ST. LOUIS COUNTY, Mo. – This is the time of year that pests go looking for a warm place to spend the winter. Spiders, stink bugs, and mice are all common problems homeowners face.
Rottler Pest Solutions is still taking over 500 calls a day from customers.
“They come out of the trees and the bushes and the agricultural areas, and our home is kind of a beacon of, I don’t know if you want to call it the insect hotel or what. But they come flying and running in,” said Jay Everitt, the technical director at Rottler Pest Solutions.
Everitt says the gradual cool-down is ideal for all the pesky critters.
“Some areas of the home that are kind of vulnerable are those upper parts of the house where the heat escapes. Like up where your gutters, your attic vents, things like that,’ he said.
If you don’t get ahead of stink bugs, you’ll likely have to deal with them all winter. Treatments should start in September or October
They’ll slow down this winter, but if we get a warm winter day, they’ll start coming back out.
“Boom, they all wake up. If that happens, and you see them we generally recommend getting the vacuum out. It’s not really get the pesticides out because they’re going to be in some odd areas,” said Everitt.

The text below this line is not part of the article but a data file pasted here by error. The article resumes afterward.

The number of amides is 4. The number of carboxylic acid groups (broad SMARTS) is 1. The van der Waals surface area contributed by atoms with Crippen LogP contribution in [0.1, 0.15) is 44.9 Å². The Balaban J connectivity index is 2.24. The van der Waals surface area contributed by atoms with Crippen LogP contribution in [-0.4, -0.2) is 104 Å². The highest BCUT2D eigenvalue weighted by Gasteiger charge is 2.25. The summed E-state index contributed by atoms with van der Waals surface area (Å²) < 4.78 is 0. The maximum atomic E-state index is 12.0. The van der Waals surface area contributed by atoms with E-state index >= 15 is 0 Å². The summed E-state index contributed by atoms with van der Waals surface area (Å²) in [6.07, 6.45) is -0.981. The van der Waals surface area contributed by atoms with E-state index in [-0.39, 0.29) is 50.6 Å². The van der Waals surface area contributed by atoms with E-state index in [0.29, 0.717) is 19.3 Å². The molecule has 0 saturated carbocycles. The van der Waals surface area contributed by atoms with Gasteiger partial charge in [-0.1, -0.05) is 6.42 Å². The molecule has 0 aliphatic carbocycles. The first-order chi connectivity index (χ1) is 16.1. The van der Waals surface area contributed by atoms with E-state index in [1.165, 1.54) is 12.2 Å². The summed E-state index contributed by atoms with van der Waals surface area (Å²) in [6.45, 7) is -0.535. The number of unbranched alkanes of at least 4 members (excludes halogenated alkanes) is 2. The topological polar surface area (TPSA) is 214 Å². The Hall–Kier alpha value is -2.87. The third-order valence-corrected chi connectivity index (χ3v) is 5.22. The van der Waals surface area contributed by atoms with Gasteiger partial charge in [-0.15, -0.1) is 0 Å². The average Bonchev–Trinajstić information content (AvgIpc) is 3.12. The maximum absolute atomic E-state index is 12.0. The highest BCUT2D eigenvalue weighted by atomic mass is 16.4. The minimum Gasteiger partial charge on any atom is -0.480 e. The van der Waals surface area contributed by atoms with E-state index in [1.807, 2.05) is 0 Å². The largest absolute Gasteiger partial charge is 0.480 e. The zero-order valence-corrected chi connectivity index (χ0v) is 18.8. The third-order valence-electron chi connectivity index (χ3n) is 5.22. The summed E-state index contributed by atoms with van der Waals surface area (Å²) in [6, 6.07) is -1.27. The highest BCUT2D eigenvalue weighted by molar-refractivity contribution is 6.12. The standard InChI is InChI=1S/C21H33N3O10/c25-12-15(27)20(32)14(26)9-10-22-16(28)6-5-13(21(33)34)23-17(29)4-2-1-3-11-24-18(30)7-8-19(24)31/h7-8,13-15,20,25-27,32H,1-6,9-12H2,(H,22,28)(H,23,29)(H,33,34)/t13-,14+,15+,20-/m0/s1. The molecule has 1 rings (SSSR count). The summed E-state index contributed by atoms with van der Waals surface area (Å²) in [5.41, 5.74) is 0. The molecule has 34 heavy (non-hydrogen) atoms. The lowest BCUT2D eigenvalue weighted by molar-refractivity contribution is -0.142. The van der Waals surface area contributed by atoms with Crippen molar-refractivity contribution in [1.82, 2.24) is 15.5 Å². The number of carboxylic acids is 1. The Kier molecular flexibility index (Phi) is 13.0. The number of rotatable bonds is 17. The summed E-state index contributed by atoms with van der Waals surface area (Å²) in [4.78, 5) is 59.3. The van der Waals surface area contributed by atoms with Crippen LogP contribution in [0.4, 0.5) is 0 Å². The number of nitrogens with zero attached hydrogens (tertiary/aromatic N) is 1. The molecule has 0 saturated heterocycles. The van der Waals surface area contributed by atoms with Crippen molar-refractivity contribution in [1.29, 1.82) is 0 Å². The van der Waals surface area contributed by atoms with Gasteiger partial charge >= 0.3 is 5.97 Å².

Spider counts are also increasing.
“The idea there is caulking up those, you know, use the caulks, make sure your screens are all intact. For the large holes, you can even use steel wool,” Everitt said. “Look at the bottom of your doors. If you can stand inside and see daylight underneath your door, you probably need to get one of those door sweeps installed.”
If you’re worried about brown recluse spiders, a glue board can give you an idea of the population of spiders you may have in your home.
Lastly, mice only need a quarter of an inch to get inside.
“That’s typically the end of a pen or a pencil. That’s all they need. If they can get the head through that hole, the body will push through, and they have no problem gaining access,” he said.
You can set traps near entry points to your home and around air conditioner lines.
“You’ve got a little bridge or a highway that goes right into your house. A lot of times, that’s right into your basement. And they can have the run of the house from there once they make it in,” said Everitt.